Politics

Government 'unacceptably complacent' towards homelessness, claim MPs

A damning Public Accounts Committee report has called for a cross-governmental strategy on tackling homelessness to be drawn up by June next year after branding England's statistics a "national crisis"

A committee of MPs have blasted the government’s “unacceptable complacency” in addressing the “national crisis” of homelessness in England.

The damning Public Accounts Committee report warned that there are more than 9,000 people sleeping rough across the country while 78,180 households, including 120,170 children, are classed as homeless and housed in temporary accommodation.

The Department for Communities and Local Government should publish a cross-government strategy for reducing homelessness by the end of June 2018, recommends the committee, to halt the rising figures. Since 2010 the number of households in temporary accommodation, for example, has increased by more than 60 per cent while the number of people who sleep rough has skyrocketed by 134 per cent since March 2011.

MPs also suggested that the government target of ending rough sleeping by 2027 was “the tip of the iceberg”, warning that the Communities and Work and Pensions departments need to assess the impact of its work on homelessness, rather than “ignoring the impact of the decisions it makes, including freezing and capping local housing allowance as part of welfare reforms”.

The standard of temporary housing also came under fire for poor standards and failing to represent value for money. The decreasing number of homes available for social rent has seen local authorities turn to private accommodation providers, causing the committee to plead for a fresh supply of affordable housing.

Ahead of the introduction of the Homeless Reduction Act next year, a new data system is being introduced by the government to track the experiences of those living with the issue every day. But the committee remains ‘sceptical’ about the system and suggested that it must assess hidden homelessness and the wider costs of homelessness to public services as well as allowing local authorities to access information on people accessing the welfare system.

The report concludes: “The Department for Communities and Local Government’s attitude to reducing homelessness has been unacceptably complacent. The limited action that it has taken has lacked the urgency that is so badly needed and its “light touch” approach to working with the local authorities tackling homelessness has clearly failed.

“The department is placing great reliance on the Homelessness Reduction Act 2017 to provide the solution to homelessness. While this new legislation will no doubt help, it cannot be successful unless it is matched by a renewed focus across government on tackling the twin issues of both the supply and affordability of decent housing, which underlie the causes of homelessness.”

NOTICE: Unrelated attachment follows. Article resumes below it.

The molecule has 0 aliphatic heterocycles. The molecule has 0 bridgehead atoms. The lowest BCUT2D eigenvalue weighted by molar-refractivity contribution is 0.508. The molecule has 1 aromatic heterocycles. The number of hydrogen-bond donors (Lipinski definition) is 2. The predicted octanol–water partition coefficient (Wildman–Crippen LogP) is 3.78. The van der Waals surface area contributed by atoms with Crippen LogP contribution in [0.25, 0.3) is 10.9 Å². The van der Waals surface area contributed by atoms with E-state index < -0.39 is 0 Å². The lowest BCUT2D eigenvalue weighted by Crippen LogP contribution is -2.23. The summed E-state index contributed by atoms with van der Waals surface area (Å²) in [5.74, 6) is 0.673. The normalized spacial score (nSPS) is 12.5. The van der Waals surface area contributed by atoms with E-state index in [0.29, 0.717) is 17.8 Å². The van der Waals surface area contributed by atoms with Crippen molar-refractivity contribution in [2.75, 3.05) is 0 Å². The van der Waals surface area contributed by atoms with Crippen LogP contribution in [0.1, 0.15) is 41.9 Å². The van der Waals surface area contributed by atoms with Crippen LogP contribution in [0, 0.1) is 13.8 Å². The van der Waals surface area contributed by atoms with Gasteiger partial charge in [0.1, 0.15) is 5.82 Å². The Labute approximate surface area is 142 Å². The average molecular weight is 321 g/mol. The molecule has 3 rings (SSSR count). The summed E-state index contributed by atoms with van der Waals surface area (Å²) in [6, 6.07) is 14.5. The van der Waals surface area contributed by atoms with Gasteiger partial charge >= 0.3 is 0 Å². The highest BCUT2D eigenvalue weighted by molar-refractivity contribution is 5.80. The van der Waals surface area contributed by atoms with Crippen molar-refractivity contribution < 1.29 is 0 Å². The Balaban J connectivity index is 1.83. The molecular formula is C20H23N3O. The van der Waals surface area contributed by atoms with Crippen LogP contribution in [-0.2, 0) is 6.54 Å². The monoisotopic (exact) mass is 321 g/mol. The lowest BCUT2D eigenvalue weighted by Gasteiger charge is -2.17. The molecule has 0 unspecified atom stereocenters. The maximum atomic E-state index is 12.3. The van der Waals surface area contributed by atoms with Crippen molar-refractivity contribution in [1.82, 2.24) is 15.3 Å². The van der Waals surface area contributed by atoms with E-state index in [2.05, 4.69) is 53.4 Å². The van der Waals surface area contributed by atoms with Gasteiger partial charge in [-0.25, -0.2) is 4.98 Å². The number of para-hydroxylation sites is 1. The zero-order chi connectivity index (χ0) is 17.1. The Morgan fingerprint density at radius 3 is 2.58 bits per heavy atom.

A Government spokesman said: “Tackling homelessness is a complex issue with no single solution, but we are determined to help the most vulnerable in society.

“That’s why we are providing over £1 billion up to 2020 to reduce all forms of homelessness and rough sleeping and we are bringing in the Homelessness Reduction Act, which is the most ambitious reform in decades, to ensure people get support sooner.

“In addition, we have established a Rough Sleeping and Homelessness Reduction Taskforce across government, with support from experts, so we can respond as effectively as possible.”

Responding to the report, Lord John Bird, founder of The Big Issue, said: “The Homelessness Reduction Act is a very, very useful step in the right direction. However, if there’s no change in the supply of accommodation to ensure we can meet demand, it becomes a piece of legislation that only serves to assist people who’ve fallen into grief but actually shouldn’t be in that precarious position in the first place.

“As this report shows, the people we see sleeping rough and living on our streets represent the mere tip of the iceberg. The fact that the ‘hidden homeless’ aren’t even included in the final figures show the extent of the problem.

“I call on the government to re-prioritise their focus on the root causes of poverty. At The Big Issue Group, we’re working to dismantle poverty by creating opportunity, and by offering the most vulnerable people in our society a hand up, not a hand-out.

“We exist to help those who are precariously housed, as well as those who find themselves out on the streets. But, more than ever, we need to find new, and additional ways to ensure that people don’t find themselves homeless in the first place.”

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